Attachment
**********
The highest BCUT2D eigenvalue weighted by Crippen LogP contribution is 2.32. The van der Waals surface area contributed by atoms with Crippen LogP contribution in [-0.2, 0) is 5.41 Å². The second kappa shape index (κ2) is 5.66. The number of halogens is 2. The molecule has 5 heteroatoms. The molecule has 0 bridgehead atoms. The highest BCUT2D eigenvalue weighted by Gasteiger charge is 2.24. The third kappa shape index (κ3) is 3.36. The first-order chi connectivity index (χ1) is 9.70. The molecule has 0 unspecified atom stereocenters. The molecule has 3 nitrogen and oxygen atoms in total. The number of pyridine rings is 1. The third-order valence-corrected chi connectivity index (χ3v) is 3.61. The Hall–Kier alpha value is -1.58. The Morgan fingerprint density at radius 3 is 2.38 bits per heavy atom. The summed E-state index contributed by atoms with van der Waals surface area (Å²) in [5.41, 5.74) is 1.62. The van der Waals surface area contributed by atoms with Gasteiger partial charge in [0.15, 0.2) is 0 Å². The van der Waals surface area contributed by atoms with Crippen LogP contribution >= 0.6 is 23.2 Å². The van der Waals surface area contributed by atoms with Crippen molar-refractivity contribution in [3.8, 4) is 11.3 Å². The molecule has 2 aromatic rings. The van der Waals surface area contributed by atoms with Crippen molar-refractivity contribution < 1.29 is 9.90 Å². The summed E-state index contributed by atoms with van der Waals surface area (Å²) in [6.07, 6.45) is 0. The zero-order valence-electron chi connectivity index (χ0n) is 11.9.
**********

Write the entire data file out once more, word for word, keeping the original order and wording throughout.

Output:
The highest BCUT2D eigenvalue weighted by Crippen LogP contribution is 2.32. The van der Waals surface area contributed by atoms with Crippen LogP contribution in [-0.2, 0) is 5.41 Å². The second kappa shape index (κ2) is 5.66. The number of halogens is 2. The molecule has 5 heteroatoms. The molecule has 0 bridgehead atoms. The highest BCUT2D eigenvalue weighted by Gasteiger charge is 2.24. The third kappa shape index (κ3) is 3.36. The first-order chi connectivity index (χ1) is 9.70. The molecule has 0 unspecified atom stereocenters. The molecule has 3 nitrogen and oxygen atoms in total. The number of pyridine rings is 1. The third-order valence-corrected chi connectivity index (χ3v) is 3.61. The Hall–Kier alpha value is -1.58. The Morgan fingerprint density at radius 3 is 2.38 bits per heavy atom. The summed E-state index contributed by atoms with van der Waals surface area (Å²) in [5.41, 5.74) is 1.62. The van der Waals surface area contributed by atoms with Gasteiger partial charge in [0.15, 0.2) is 0 Å². The van der Waals surface area contributed by atoms with Crippen LogP contribution >= 0.6 is 23.2 Å². The van der Waals surface area contributed by atoms with Crippen molar-refractivity contribution in [3.8, 4) is 11.3 Å². The molecule has 2 aromatic rings. The van der Waals surface area contributed by atoms with Crippen molar-refractivity contribution < 1.29 is 9.90 Å². The summed E-state index contributed by atoms with van der Waals surface area (Å²) in [6.07, 6.45) is 0. The zero-order valence-electron chi connectivity index (χ0n) is 11.9.